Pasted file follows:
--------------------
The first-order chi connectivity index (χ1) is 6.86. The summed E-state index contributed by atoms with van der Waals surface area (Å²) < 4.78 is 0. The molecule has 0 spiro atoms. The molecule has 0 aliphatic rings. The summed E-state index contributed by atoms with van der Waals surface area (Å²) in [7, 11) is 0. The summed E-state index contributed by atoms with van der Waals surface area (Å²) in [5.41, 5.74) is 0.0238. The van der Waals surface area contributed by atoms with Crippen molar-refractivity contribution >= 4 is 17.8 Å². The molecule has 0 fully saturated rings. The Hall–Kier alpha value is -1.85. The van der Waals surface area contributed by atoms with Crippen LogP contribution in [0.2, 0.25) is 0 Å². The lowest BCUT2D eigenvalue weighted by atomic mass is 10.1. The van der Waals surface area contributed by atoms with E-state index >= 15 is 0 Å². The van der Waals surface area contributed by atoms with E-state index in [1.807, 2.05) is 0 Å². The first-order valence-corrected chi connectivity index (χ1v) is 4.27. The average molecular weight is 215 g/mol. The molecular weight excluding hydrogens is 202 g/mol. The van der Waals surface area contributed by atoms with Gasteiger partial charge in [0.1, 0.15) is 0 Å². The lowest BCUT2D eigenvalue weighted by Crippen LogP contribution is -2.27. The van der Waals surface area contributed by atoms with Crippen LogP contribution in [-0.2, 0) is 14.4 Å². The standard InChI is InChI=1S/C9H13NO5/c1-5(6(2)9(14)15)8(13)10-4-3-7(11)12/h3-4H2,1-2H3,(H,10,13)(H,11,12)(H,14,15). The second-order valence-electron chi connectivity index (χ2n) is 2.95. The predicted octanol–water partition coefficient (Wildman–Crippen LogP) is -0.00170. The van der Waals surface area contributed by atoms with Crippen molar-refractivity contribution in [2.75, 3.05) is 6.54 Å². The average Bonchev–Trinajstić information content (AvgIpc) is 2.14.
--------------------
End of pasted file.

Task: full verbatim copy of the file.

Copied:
The first-order chi connectivity index (χ1) is 6.86. The summed E-state index contributed by atoms with van der Waals surface area (Å²) < 4.78 is 0. The molecule has 0 spiro atoms. The molecule has 0 aliphatic rings. The summed E-state index contributed by atoms with van der Waals surface area (Å²) in [7, 11) is 0. The summed E-state index contributed by atoms with van der Waals surface area (Å²) in [5.41, 5.74) is 0.0238. The van der Waals surface area contributed by atoms with Crippen molar-refractivity contribution >= 4 is 17.8 Å². The molecule has 0 fully saturated rings. The Hall–Kier alpha value is -1.85. The van der Waals surface area contributed by atoms with Crippen LogP contribution in [0.2, 0.25) is 0 Å². The lowest BCUT2D eigenvalue weighted by atomic mass is 10.1. The van der Waals surface area contributed by atoms with E-state index >= 15 is 0 Å². The van der Waals surface area contributed by atoms with E-state index in [1.807, 2.05) is 0 Å². The first-order valence-corrected chi connectivity index (χ1v) is 4.27. The average molecular weight is 215 g/mol. The molecular weight excluding hydrogens is 202 g/mol. The van der Waals surface area contributed by atoms with Gasteiger partial charge in [0.1, 0.15) is 0 Å². The lowest BCUT2D eigenvalue weighted by Crippen LogP contribution is -2.27. The van der Waals surface area contributed by atoms with Crippen LogP contribution in [-0.2, 0) is 14.4 Å². The standard InChI is InChI=1S/C9H13NO5/c1-5(6(2)9(14)15)8(13)10-4-3-7(11)12/h3-4H2,1-2H3,(H,10,13)(H,11,12)(H,14,15). The second-order valence-electron chi connectivity index (χ2n) is 2.95. The predicted octanol–water partition coefficient (Wildman–Crippen LogP) is -0.00170. The van der Waals surface area contributed by atoms with Crippen molar-refractivity contribution in [2.75, 3.05) is 6.54 Å². The average Bonchev–Trinajstić information content (AvgIpc) is 2.14.